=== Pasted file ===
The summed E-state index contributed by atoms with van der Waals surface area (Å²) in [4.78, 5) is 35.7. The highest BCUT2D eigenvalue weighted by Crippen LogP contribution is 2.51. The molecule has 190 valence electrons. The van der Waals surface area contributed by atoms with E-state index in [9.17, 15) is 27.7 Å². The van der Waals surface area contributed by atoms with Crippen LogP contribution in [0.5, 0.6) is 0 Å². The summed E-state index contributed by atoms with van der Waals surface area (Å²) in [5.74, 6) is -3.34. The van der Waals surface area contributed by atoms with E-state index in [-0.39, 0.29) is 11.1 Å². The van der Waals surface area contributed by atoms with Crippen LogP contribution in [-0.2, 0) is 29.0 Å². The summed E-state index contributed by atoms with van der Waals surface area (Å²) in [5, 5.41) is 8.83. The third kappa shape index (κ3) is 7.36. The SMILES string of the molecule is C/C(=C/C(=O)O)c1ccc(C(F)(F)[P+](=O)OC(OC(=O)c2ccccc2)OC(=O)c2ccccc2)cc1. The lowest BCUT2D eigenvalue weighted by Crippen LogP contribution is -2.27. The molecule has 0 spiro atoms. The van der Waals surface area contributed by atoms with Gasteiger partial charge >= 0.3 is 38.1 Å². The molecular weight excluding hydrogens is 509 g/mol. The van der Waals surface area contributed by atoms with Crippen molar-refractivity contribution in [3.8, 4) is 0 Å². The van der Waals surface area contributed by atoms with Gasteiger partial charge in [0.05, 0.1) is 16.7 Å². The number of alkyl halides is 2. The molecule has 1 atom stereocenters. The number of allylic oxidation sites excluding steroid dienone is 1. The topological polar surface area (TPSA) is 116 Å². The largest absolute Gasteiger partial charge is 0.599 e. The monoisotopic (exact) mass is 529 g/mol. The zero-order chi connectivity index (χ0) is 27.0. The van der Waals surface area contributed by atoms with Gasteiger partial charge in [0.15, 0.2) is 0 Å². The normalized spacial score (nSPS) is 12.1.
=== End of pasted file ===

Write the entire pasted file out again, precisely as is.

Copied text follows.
The summed E-state index contributed by atoms with van der Waals surface area (Å²) in [4.78, 5) is 35.7. The highest BCUT2D eigenvalue weighted by Crippen LogP contribution is 2.51. The molecule has 190 valence electrons. The van der Waals surface area contributed by atoms with E-state index in [9.17, 15) is 27.7 Å². The van der Waals surface area contributed by atoms with Crippen LogP contribution in [0.5, 0.6) is 0 Å². The summed E-state index contributed by atoms with van der Waals surface area (Å²) in [5.74, 6) is -3.34. The van der Waals surface area contributed by atoms with E-state index in [-0.39, 0.29) is 11.1 Å². The van der Waals surface area contributed by atoms with Crippen LogP contribution in [-0.2, 0) is 29.0 Å². The summed E-state index contributed by atoms with van der Waals surface area (Å²) in [5, 5.41) is 8.83. The third kappa shape index (κ3) is 7.36. The SMILES string of the molecule is C/C(=C/C(=O)O)c1ccc(C(F)(F)[P+](=O)OC(OC(=O)c2ccccc2)OC(=O)c2ccccc2)cc1. The lowest BCUT2D eigenvalue weighted by Crippen LogP contribution is -2.27. The molecule has 0 spiro atoms. The van der Waals surface area contributed by atoms with Gasteiger partial charge >= 0.3 is 38.1 Å². The molecular weight excluding hydrogens is 509 g/mol. The van der Waals surface area contributed by atoms with Crippen molar-refractivity contribution in [3.8, 4) is 0 Å². The van der Waals surface area contributed by atoms with Gasteiger partial charge in [0.05, 0.1) is 16.7 Å². The number of alkyl halides is 2. The molecule has 1 atom stereocenters. The number of allylic oxidation sites excluding steroid dienone is 1. The topological polar surface area (TPSA) is 116 Å². The largest absolute Gasteiger partial charge is 0.599 e. The monoisotopic (exact) mass is 529 g/mol. The zero-order chi connectivity index (χ0) is 27.0. The van der Waals surface area contributed by atoms with Gasteiger partial charge in [0.15, 0.2) is 0 Å². The normalized spacial score (nSPS) is 12.1.